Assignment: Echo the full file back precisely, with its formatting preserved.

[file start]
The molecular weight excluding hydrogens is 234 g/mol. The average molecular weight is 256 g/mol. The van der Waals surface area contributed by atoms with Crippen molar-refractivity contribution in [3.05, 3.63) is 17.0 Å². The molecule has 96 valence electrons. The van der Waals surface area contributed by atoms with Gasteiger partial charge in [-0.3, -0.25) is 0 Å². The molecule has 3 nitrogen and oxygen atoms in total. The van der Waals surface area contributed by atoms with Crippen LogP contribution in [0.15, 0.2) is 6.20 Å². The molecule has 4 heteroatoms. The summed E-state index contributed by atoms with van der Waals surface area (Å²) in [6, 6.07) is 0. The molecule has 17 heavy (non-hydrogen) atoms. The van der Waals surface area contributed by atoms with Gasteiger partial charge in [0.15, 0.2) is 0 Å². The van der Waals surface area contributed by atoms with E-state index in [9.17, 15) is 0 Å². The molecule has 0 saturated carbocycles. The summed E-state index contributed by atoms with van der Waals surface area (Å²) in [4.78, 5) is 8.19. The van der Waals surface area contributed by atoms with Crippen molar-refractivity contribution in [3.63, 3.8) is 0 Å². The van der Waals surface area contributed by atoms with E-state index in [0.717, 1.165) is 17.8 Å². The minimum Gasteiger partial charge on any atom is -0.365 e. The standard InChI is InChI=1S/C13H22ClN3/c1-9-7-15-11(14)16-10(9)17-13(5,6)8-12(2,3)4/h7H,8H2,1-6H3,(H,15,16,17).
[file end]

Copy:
The molecular weight excluding hydrogens is 234 g/mol. The average molecular weight is 256 g/mol. The van der Waals surface area contributed by atoms with Crippen molar-refractivity contribution in [3.05, 3.63) is 17.0 Å². The molecule has 96 valence electrons. The van der Waals surface area contributed by atoms with Gasteiger partial charge in [-0.3, -0.25) is 0 Å². The molecule has 3 nitrogen and oxygen atoms in total. The van der Waals surface area contributed by atoms with Crippen LogP contribution in [0.15, 0.2) is 6.20 Å². The molecule has 4 heteroatoms. The summed E-state index contributed by atoms with van der Waals surface area (Å²) in [6, 6.07) is 0. The molecule has 17 heavy (non-hydrogen) atoms. The van der Waals surface area contributed by atoms with Gasteiger partial charge in [0.15, 0.2) is 0 Å². The van der Waals surface area contributed by atoms with E-state index in [9.17, 15) is 0 Å². The molecule has 0 saturated carbocycles. The summed E-state index contributed by atoms with van der Waals surface area (Å²) in [4.78, 5) is 8.19. The van der Waals surface area contributed by atoms with Crippen molar-refractivity contribution in [3.63, 3.8) is 0 Å². The van der Waals surface area contributed by atoms with E-state index in [0.717, 1.165) is 17.8 Å². The minimum Gasteiger partial charge on any atom is -0.365 e. The standard InChI is InChI=1S/C13H22ClN3/c1-9-7-15-11(14)16-10(9)17-13(5,6)8-12(2,3)4/h7H,8H2,1-6H3,(H,15,16,17).